2.50. 50.But if in the sacred rites which are here, those that are priests and diviners order both themselves and others to abstain from sepulchres, from impious men, from menstrual purgations, and from venereal congress, and likewise from base and mournful spectacles, and from those auditions which excite the passions, (because frequently, through those that are present being impure, something appears which disturbs the diviner; on which account it is said, that to sacrifice inopportunely, is attended with greater detriment than gain); --- if this, therefore, is the case, will he, who is the priest of the father of all things, suffer himself to become the sepulchre of dead bodies? And will such a one, being full of defilement, endeavour to associate with the transcendent God? It is sufficient, indeed, that in fruits we assume parts of death, for the support of our present life. This, however, is not yet the place for such a discussion. We must, therefore, still farther investigate what pertains to sacrifices. SPAN 4.20. 20.For holy men were of opinion that purity consisted in a thing not being mingled with its contrary, and that mixture is defilement. Hence, they thought that nutriment should be assumed from fruits, and not from dead bodies, and that we should not, by introducing that which is animated to our nature, defile what is administered by nature. But they conceived, that the slaughter of animals, as they are sensitive, and the depriving them of their souls, is a defilement to the living; and that the pollution is much greater, to mingle a body which was once sensitive, but is now deprived of sense, with a sensitive and living being. Hence, universally, the purity pertaining to piety consists in rejecting and abstaining from many things, and in an abandonment of such as are of a contrary nature, and the assumption of such as are appropriate and concordant. On this account, venereal connexions are attended with defilement. For in these, a conjunction takes place of the female with the male; and the seed, when retained by the woman, and causing her to be pregt, defiles the soul, through its association with the body; but when it does not produce conception, it pollutes, in consequence of becoming a lifeless mass. The connexion also of males with males defiles, because it is an emission of seed as it were into a dead body, and because it is contrary to nature. And, in short, all venery, and emissions of the seed in sleep, pollute, because the soul becomes mingled with the body, and is drawn down to pleasure. The passions of the soul likewise defile, through the complication of the irrational and effeminate part with reason, the internal masculine part. For, in a certain respect, defilement and pollution manifest the mixture of things of an heterogeneous nature, and especially when the abstersion of this mixture is attended with difficulty. Whence, also, in tinctures which are produced through mixture, one species being complicated with another, this mixture is denominated a defilement. As when some woman with a lively red Stains the pure iv'ry --- says Homer 22. And again painters call the mixtures of colours, |134 corruptions. It is usual, likewise to denominate that which is unmingled and pure, incorruptible, and to call that which is genuine, unpolluted. For water, when mingled with earth, is corrupted, and is not genuine. But water, which is diffluent, and runs with tumultuous rapidity, leaves behind in its course the earth which it carries in its stream. When from a limpid and perennial fount It defluous runs --- as Hesiod says 23. For such water is salubrious, because it is uncorrupted and unmixed. The female, likewise, that does not receive into herself the exhalation of seed, is said to be uncorrupted. So that the mixture of contraries is corruption and defilement. For the mixture of dead with living bodies, and the insertion of beings that were once living and sentient into animals, and of dead into living flesh, may be reasonably supposed to introduce defilement and stains to our nature; just, again, as the soul is polluted when it is invested with the body. Hence, he who is born, is polluted by the mixture of his soul with body; and he who dies, defiles his body, through leaving it a corpse, different and foreign from that which possesses life. The soul, likewise, is polluted by anger and desire, and the multitude of passions of which in a certain respect diet is a co-operating cause. But as water which flows through a rock is more uncorrupted than that which runs through marshes, because it does not bring with it much mud; thus, also, the soul which administers its own affairs in a body that is dry, and is not moistened by the juices of foreign flesh, is in a more excellent condition, is more uncorrupted, and is more prompt for intellectual energy. Thus too, it is said, that the thyme which is the driest and the sharpest to the taste, affords the best honey to bees. The dianoetic, therefore, or discursive power of the soul, is polluted; or rather, he who energizes dianoetically, when this energy is mingled with the energies of either the imaginative or doxastic power. But purification consists in a separation from all these, and the wisdom which is adapted to divine concerns, is a desertion of every thing of this kind. The proper nutriment likewise, of each thing, is that which essentially preserves it. Thus you may say, that the nutriment of a stone is the cause of its continuing to be a stone, and of firmly remaining in a lapideous form; but the nutriment of a plant is that which preserves it in increase and fructification; and of an animated body, that which preserves its composition. It is one thing, however, |135 to nourish, and another to fatten; and one thing to impart what is necessary, and another to procure what is luxurious. Various, therefore, are the kinds of nutriment, and various also is the nature of the things that are nourished. And it is necessary, indeed, that all things should be nourished, but we should earnestly endeavour to fatten our most principal parts. Hence, the nutriment of the rational soul is that which preserves it in a rational state. But this is intellect; so that it is to be nourished by intellect; and we should earnestly endeavour that it may be fattened through this, rather than that the flesh may become pinguid through esculent substances. For intellect preserves for us eternal life, but the body when fattened causes the soul to be famished, through its hunger after a blessed life not being satisfied, increases our mortal part, since it is of itself insane, and impedes our attainment of an immortal condition of being. It likewise defiles by corporifying the soul, and drawing her down to that which is foreign to her nature. And the magnet, indeed, imparts, as it were, a soul to the iron which is placed near it; and the iron, though most heavy, is elevated, and runs to the spirit of the stone. Should he, therefore, who is suspended from incorporeal and intellectual deity, be anxiously busied in procuring food which fattens the body, that is an impediment to intellectual perception? Ought he not rather, by contracting hat is necessary to the flesh into that which is little and easily procured, he himself nourished, by adhering to God more closely than the iron to the magnet? I wish, indeed, that our nature was not so corruptible, and that it were possible we could live free from molestation, even without the nutriment derived from fruits. O that, as Homer 24 says, we were not in want either of meat or drink, that we might be truly immortal! --- the poet in thus speaking beautifully signifying, that food is the auxiliary not only of life, but also of death. If therefore, we were not in want even of vegetable aliment, we should be by so much the more blessed, in proportion as we should be more immortal. But now, being in a mortal condition, we render ourselves, if it be proper so to speak, still more mortal, through becoming ignorant that, by the addition of this mortality, the soul, as Theophrastus says, does not only confer a great benefit on the body by being its inhabitant, but gives herself wholly to it. 25 Hence, it is much |136 to be wished that we could easily obtain the life celebrated in fables, in which hunger and thirst are unknown; so that, by stopping the everyway-flowing river of the body, we might in a very little time be present with the most excellent natures, to which he who accedes, since deity is there, is himself a God. But how is it possible not to lament the condition of the generality of mankind, who are so involved in darkness as to cherish their own evil, and who, in the first place, hate themselves, and him who truly begot them, and afterwards, those who admonish them, and call on them to return from ebriety to a sober condition of being? Hence, dismissing things of this kind, will it not be requisite to pass on to what remains to be discussed? SPAN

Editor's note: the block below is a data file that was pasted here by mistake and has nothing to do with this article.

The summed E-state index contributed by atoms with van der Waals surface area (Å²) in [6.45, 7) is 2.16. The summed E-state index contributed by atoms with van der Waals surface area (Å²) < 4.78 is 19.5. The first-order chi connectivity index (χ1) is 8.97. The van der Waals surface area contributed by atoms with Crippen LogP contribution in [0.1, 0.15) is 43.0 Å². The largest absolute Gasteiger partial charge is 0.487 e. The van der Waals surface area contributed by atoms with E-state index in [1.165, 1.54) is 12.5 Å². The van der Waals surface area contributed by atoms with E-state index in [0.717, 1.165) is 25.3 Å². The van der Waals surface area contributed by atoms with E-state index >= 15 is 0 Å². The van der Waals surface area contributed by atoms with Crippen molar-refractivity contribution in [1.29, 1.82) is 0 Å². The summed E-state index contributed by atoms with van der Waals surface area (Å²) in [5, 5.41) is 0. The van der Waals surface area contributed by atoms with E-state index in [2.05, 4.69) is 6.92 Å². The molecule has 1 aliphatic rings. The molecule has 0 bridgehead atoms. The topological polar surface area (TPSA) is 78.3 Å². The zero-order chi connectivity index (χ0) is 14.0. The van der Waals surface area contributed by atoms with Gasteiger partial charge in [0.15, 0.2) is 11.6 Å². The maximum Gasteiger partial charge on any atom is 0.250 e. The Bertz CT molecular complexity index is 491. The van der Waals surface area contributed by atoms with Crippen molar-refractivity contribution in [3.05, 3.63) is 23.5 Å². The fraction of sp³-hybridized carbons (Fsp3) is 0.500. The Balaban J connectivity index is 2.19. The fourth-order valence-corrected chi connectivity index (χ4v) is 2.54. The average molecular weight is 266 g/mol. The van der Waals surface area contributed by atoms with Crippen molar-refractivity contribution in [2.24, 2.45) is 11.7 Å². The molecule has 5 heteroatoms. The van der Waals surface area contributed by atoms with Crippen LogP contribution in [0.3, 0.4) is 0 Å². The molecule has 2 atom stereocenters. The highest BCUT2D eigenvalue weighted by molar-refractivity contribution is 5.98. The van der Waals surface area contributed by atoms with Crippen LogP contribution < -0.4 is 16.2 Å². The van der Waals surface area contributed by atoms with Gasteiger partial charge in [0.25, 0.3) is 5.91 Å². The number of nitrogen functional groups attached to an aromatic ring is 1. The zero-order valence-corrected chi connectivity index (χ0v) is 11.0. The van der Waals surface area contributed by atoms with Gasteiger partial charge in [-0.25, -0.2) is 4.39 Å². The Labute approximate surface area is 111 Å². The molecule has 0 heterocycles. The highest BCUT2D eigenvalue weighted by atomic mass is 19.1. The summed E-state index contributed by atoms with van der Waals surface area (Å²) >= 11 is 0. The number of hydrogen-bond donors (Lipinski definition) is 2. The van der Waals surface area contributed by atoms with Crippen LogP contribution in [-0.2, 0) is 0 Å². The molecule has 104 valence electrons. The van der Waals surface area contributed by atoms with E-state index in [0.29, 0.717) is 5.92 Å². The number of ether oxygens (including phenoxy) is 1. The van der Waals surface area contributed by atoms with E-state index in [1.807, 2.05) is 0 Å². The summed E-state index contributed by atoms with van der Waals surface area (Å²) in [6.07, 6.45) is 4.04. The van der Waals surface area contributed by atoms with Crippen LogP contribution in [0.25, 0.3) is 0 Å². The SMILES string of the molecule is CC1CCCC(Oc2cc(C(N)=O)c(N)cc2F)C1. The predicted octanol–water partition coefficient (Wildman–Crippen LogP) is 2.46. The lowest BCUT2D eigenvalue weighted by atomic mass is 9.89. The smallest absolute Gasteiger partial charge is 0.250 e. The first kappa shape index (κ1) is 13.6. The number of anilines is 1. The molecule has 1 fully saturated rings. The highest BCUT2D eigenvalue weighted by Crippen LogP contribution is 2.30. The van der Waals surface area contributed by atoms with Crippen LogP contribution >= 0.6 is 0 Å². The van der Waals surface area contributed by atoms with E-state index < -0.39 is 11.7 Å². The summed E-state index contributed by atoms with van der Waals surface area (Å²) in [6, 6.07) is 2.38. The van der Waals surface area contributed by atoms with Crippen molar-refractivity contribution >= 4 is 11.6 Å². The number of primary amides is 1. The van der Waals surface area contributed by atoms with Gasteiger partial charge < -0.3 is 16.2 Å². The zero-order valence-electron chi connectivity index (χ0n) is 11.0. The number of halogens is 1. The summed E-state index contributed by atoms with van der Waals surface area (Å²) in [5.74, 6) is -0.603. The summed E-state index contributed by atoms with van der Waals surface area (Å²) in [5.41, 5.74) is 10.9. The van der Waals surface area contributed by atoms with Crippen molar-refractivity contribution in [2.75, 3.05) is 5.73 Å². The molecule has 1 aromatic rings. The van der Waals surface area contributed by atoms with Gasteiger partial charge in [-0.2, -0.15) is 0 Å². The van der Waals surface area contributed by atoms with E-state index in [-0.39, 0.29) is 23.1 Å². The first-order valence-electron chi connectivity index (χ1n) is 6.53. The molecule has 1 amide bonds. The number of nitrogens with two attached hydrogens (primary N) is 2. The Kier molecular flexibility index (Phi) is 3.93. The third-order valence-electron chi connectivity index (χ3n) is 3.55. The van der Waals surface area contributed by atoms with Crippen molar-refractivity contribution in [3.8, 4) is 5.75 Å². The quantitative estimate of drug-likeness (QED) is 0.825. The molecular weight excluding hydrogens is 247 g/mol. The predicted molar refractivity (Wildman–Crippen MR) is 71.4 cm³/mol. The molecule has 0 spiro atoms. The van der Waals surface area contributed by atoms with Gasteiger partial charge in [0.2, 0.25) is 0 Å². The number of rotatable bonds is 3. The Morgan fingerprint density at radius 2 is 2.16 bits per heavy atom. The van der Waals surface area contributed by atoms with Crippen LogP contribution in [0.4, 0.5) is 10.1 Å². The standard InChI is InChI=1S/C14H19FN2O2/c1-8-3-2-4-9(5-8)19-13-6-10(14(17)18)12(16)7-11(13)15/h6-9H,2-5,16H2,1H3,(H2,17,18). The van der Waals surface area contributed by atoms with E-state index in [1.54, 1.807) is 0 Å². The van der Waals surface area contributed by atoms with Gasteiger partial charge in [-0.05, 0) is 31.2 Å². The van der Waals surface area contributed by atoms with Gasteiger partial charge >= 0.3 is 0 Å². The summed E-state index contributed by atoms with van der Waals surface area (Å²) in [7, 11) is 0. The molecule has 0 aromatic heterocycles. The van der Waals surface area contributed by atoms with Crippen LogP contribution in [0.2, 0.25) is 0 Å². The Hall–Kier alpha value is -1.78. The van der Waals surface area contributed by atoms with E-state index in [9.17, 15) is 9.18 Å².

29. Babylonian Talmud, Bava Batra, None (3rd cent. CE - 6th cent. CE)  Tagged with subjects: •popular culture see reception history, and food Found in books: Sneed (2022) 136